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Eaglesholme there. But she had no sooner entered it than her guitar, her drawing instruments, nay, almost every piece of furniture in the apartment her eyes rested on, brought the figure of Amherst fresh before her mind, and recalled all those tender hours they had so lately spent together, giving way to the enjoyment of those exquisite feelings arising from a virtuous and reciprocal passion, and in the full anticipation of an immediate union. How agonizing the events of one little day! The images which crowded to her imagination powerfully overcame her, and just as Madame Bossanville was preparing to go to Lord Eaglesholme to invite him to the drawing-room, Miss Malcolm burst into an agony of grief so violent, that the compassionate old lady saw the necessity of postponing the interview for some time, to allow the fulness of her heart to exhaust itself, before she should be subjected to that restraint, which she knew she would impose on herself, to alleviate her uncle's great anxiety regarding her.
Madame Bossanville, therefore, seated herself in a large fauteuil, with her back to the windows, and with her eyes fixed in melancholy sympathy on her young friend, who had thrown herself into a high-backed sofa, and was giving vent to her affliction with her head buried in the folds of a shawl. She watched her with painful solicitude, until the paroxysm of grief had in some measure expended itself; and her sighs and the throbbings of her bosom were gradually subsiding, when, as she was about to offer a few words of comfort, her ear was struck with a sound resembling the sharp click of the spring bolt of the glass-door, immediately behind her, as if turned by some hamd.
She was in the act of stretching round, to gain a view backwards, beyond the high enclosure of the chair she was in, and in doing so, she glanced her eyes across the field of a large mirror, on' the opposite wall, which reflecting the image of that side of the room behind her, showed her the glass-door open, and the figure of a man muffled up, with his face almost entirely concealed beneath the shade of a very broad hat, stealing forwards upon them.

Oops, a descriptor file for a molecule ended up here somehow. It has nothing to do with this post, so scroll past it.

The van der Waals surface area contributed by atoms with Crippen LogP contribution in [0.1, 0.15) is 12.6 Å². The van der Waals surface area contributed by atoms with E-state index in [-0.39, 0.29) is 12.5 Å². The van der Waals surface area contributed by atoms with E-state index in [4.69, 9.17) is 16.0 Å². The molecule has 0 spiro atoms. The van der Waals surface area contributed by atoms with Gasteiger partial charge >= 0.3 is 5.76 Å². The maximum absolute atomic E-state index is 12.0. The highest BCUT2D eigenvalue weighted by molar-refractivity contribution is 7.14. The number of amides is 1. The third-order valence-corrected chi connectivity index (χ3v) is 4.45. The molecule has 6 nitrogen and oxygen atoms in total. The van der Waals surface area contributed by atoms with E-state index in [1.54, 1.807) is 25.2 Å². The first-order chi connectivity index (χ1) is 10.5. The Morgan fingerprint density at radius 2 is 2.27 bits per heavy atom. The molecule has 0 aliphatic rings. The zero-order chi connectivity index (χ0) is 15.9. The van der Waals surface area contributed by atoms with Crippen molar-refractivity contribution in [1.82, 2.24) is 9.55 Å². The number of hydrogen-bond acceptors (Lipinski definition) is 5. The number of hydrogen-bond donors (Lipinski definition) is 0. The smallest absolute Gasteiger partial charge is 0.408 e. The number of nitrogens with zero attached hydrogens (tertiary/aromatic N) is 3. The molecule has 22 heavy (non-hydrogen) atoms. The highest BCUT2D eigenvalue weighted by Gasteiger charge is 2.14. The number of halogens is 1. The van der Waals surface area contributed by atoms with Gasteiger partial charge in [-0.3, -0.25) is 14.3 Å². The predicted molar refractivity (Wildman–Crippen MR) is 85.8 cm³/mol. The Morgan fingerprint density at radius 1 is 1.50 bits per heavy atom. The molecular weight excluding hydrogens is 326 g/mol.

Before she had more than time to utter a faint scream, four or five ruffians, similarly disguised, were in the room, and Miss Malcolm and she
were both seized at the same moment. All farther power of alarm was instantly taken from her, by the application of a shielded gag to her mouth, and in the space of a second or two, she was tied to her chair in so effectual a manner, that she could neither move hand nor foot; whilst Miss Malcolm was as instantaneously shrouded up in a large cloak, deprived of all possibility of resistance, or even of utterance, lifted up by a man, carried rapidly away through the glass-door, and borne off through the garden almost in a state of insensibility.
The party having hurried on with her towards the farther extremity of the peninsula, she felt herself lowered down, as if by means of a ladder, over the rampart wall of the enclosure, and placed in a boat that immediately pushed off from the shore; and, from the speed with which the passage was effected, she guessed that she had crossed one of the arms of the bay to the nearest landing-place. There she was lifted from the boat, and the cloak being removed, she was permitted to breathe more freely for a few moments, when she perceived some persons waiting under the shade of the trees with horses. A hat and mantle belonging to herself, snatched up by the villains in the apartment where she was seized, were now hastily adjusted to her head and person, and as she was attempting to scream out, she was again wrapped up in the large cloak, in such a manner as to deafen her cries, and placed with the utmost expedition on a pad behind one of the men, and being strapped to his back, so as to remove all chance of her falling, the whole troop set off at full gallop through the wild and unfrequented chace, and then over the high downs towards the sea.
There the reports of cannon were distinctly heard coming from the water, and the party halted for some time on the brow of the precipice, in great confusion, as if their plans had been disconcerted by some unforeseen event. After a hasty debate, the import of which her terror and agitation enabled her to gather but very imperfectly, they again turned their horses' heads, and galloped towards the country.
A few minutes had hardly elapsed after the perpetration of this outrageous act, when Lord Eaglesholme, impatient to see his niece, tapped gently at the door of the drawing room. After having two or three times repeated his signal,
with that delicacy with which he always approached the abode of the ladies, he retired, and, ringing for Epingle, who, in the solitude of her apartment, was employed in giving way to her own woes, he sent her to inquire whether his niece would receive him, while he stood without, waiting for admission.
The girl had no sooner entered than she uttered a loud scream, and fell senseless on the floor. Filled with alarm, Lord Eaglesholme rushed into the apartment, when, to his astonishment and dismay, he found Madame Bossanville in the state she had been left by the ruffians. He hastened to release her, and soon learned from her all the dreadful particulars she had witnessed.
Frantic with despair, he called his servants, and searched through every part of the garden with torches. Numerous steps were traced across some of the new dug borders, where many of the plants and flowers had been broken and trodden down by the hasty feet of the ravishers. At length they were tracked to that part of the wall where the ladder, left behind them in their hurry, was still standing. But here all traces were of course lost. Once on the lake, their probable point of